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Oct
8
2015

Talking Point: RCTs- the straitjacket of mental health research?
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talking point 1On Thursday 8th October 2015 at Jerwood Space in Southwark we held our first public event to launch our Talking Point paper series. This was an important night for the McPin team as part of our mission to #transformMHresearch. Our first paper looked at the role of Randomised Control Trials in mental health research, authored by  Alison Faulkner, survivor researcher and trainer. Alison’s report was titled “Randomised control trials – the straightjacket of mental health research?” You can read the paper here

We live tweeted from the event and had a very active contribution from both those in attendance and those following the tweets, including academics, peer researchers, service users and health and social care professionals. Read the #RCTDebate twitter discussion here.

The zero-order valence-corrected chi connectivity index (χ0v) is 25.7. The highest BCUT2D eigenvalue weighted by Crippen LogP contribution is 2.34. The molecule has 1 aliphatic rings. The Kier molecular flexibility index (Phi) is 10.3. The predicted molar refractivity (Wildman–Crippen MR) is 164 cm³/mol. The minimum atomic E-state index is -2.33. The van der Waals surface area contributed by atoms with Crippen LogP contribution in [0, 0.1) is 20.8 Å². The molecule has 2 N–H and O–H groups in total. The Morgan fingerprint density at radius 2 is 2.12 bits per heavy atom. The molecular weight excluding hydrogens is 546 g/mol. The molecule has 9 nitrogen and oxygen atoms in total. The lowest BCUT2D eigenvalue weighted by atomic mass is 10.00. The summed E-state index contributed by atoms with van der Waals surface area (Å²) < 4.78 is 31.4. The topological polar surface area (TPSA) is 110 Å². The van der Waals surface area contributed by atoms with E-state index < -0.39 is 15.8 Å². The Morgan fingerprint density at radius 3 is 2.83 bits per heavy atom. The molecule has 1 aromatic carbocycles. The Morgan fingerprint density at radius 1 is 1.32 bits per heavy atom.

What are our talking point papers?  

They give people with lived experience the opportunity to discuss and debate under-discussed or particular difficult issues in mental health research. We hope that these papers, and the discussion around them, will aid us in our mission to ‘transform mental health research’. The funding for the Talking Point papers is from the McPin Foundation but the views expressed in the papers are the author’s own.

What did others says on the night?

We are in the process of collating comments generated from our discussion. These will be published in due course. Professor Sonia Johnston explained the use of RCTs and her experience of them within a career that has used mix methods and various naturalistic, observational and qualitative studies alongside RCTs to build an evidence base for effective supports in mental health . Her presentation is available here: In defence of clinical trials (up to a point!)

What will happen next?

We’re going to summarise the discussion around RCTs in mental health in a series of blogs. You can read the discussion on twitter by searching the hashtag #RCTDebate – and please feel free to continue to use it to share your views. You can also get in touch with us at contact@mcpin.org